Step 4: Set a schedule
As we learned in step one, being realistic about your time commitment is key to getting started. It’s also key to thriving, especially if you aspire to eventually turn your side gig into a full-time career as a solopreneur.
But there’s much more to it than being honest about your availability and considering your day job. Side hustling is all about smart time management. You must create a set schedule that will ensure you can meet all your side hustle deliverables, build a client base, and scale your gig into a full-fledged and reliable source of income.
Here’s how to start. Look at your calendar and block off a set number of hours each week for your venture. Try to dedicate the same number of hours (be it 3 hours a day, or 3 days per week), and if possible, the same time slots each week (maybe you work weekends, or Thursdays and Fridays from 9 am to 2 pm) . This programs you to be consistent and to stick to a schedule so that your side hustle is on track to grow into something real.
Hugh Brooks of HughBrooks.design decided to turn his love for graphic design and illustration into a full-time side hustle. By offering prints he has created for sale on his online store, Hugh is able to bring in recurring income from this work while he spends the remainder of his schedule with custom commissions that he receives through both his website and his Instagram account.
Step 5: Market your side hustle
You have your idea, business plan, and set schedule. Now you need customers or clients. Whether you’re selling a line of products or a specialized service, be it a line of trendy handbags or all-natural home remedy recipes, you have to figure out how you’re going to reach your target audience.
This is where the beauty of social media marketing comes in handy, where you can reach customers from across the country via e-commerce or remote consulting. Whether you reach them via Instagram or LinkedIn, make sure to secure a website that comprehensively communicates what your business is all about.
Make sure your website has a contact form, a page outlining your bio and expertise, clear product descriptions, perhaps links to your best work if you’re a creative consultant, and what makes your hustle so valuable.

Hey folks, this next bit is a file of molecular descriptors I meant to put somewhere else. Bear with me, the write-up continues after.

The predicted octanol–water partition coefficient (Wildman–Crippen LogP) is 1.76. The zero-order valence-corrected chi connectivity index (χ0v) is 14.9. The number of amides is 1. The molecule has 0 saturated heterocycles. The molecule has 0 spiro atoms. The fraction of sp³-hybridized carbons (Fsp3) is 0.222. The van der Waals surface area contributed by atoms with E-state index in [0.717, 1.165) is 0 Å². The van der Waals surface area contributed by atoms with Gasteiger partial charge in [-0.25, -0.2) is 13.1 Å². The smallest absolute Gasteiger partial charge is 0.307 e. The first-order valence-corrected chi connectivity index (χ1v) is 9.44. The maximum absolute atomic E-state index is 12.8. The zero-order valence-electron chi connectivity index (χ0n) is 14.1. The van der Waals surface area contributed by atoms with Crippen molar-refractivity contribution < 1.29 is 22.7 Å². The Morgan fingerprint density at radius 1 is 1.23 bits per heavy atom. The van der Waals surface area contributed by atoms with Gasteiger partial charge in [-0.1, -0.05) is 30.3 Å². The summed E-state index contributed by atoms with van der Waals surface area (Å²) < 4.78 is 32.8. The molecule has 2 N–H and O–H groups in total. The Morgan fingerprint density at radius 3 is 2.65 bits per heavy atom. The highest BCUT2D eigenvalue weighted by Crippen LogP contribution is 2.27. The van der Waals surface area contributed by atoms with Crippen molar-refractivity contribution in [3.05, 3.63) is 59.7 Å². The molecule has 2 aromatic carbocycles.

Whereby.us provides great examples of how you can market your side hustle. A newsletter content agency made up of local journalists, writers, and creators, Whereby has both their ‘Contact Us’ form and their email promoted on the home page. Whereby also promotes its services on LinkedIn, Instagram, Facebook, Twitter, and Medium to help spread the word.
Step 6: Stick to your side hustle to become a solopreneur
It can take some time to gain traction, but don’t feel discouraged if you’re not an overnight success. The key is to set realistic goals each month, be it gaining one client or selling your first ten units. As you scale, determine whether you should adjust your legal structure or business plan as well. Stick to your plan and be proactive about outreach until you get some momentum and feel your side hustle has become a stable source of income.
Lissy Alden of Myndy.co started her career improving organizational culture and engagement. Experiencing employee burnout first hand, Lissy began to focus her passion for employee engagement while consulting for Fortune 500s and startups, until she eventually ditched her corporate job and turned her side hustle into a full-time solopreneurship. Lissy is living proof that if you can dream it, you can do it.
Go get ’em! Whether you’re an experienced career professional looking to branch out, or a tinkerer ready to turn your now-and-later gigs into a fully-fledged business, there’s a place and a market for you online. Alternative domains like .co, .club, .designand .us enable you to strengthen your brand without having to compromise on your website name while providing other great benefits like enhancing your SEO. Get started today!